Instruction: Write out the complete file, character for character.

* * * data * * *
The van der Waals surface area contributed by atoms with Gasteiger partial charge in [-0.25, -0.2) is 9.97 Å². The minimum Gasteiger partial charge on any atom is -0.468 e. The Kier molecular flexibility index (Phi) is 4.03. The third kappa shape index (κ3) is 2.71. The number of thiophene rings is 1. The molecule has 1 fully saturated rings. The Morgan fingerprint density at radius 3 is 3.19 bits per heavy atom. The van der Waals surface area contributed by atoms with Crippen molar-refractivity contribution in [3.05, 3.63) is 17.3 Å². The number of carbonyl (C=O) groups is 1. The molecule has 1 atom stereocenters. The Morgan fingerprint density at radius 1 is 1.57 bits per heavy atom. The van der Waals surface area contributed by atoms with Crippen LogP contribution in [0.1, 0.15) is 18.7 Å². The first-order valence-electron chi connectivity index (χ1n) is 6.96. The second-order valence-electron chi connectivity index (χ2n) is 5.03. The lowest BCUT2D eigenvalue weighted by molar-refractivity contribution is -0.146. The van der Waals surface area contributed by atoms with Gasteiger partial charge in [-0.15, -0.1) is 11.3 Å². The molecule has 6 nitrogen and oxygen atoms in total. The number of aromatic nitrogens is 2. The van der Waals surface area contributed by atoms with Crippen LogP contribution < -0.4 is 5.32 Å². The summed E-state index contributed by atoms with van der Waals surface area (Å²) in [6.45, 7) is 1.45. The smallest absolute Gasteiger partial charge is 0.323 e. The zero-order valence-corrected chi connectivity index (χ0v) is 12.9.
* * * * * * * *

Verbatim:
The van der Waals surface area contributed by atoms with Gasteiger partial charge in [-0.25, -0.2) is 9.97 Å². The minimum Gasteiger partial charge on any atom is -0.468 e. The Kier molecular flexibility index (Phi) is 4.03. The third kappa shape index (κ3) is 2.71. The number of thiophene rings is 1. The molecule has 1 fully saturated rings. The Morgan fingerprint density at radius 3 is 3.19 bits per heavy atom. The van der Waals surface area contributed by atoms with Crippen molar-refractivity contribution in [3.05, 3.63) is 17.3 Å². The number of carbonyl (C=O) groups is 1. The molecule has 1 atom stereocenters. The Morgan fingerprint density at radius 1 is 1.57 bits per heavy atom. The van der Waals surface area contributed by atoms with Crippen LogP contribution in [0.1, 0.15) is 18.7 Å². The first-order valence-electron chi connectivity index (χ1n) is 6.96. The second-order valence-electron chi connectivity index (χ2n) is 5.03. The lowest BCUT2D eigenvalue weighted by molar-refractivity contribution is -0.146. The van der Waals surface area contributed by atoms with Gasteiger partial charge in [-0.15, -0.1) is 11.3 Å². The molecule has 6 nitrogen and oxygen atoms in total. The number of aromatic nitrogens is 2. The van der Waals surface area contributed by atoms with Crippen LogP contribution < -0.4 is 5.32 Å². The summed E-state index contributed by atoms with van der Waals surface area (Å²) in [6.45, 7) is 1.45. The smallest absolute Gasteiger partial charge is 0.323 e. The zero-order valence-corrected chi connectivity index (χ0v) is 12.9.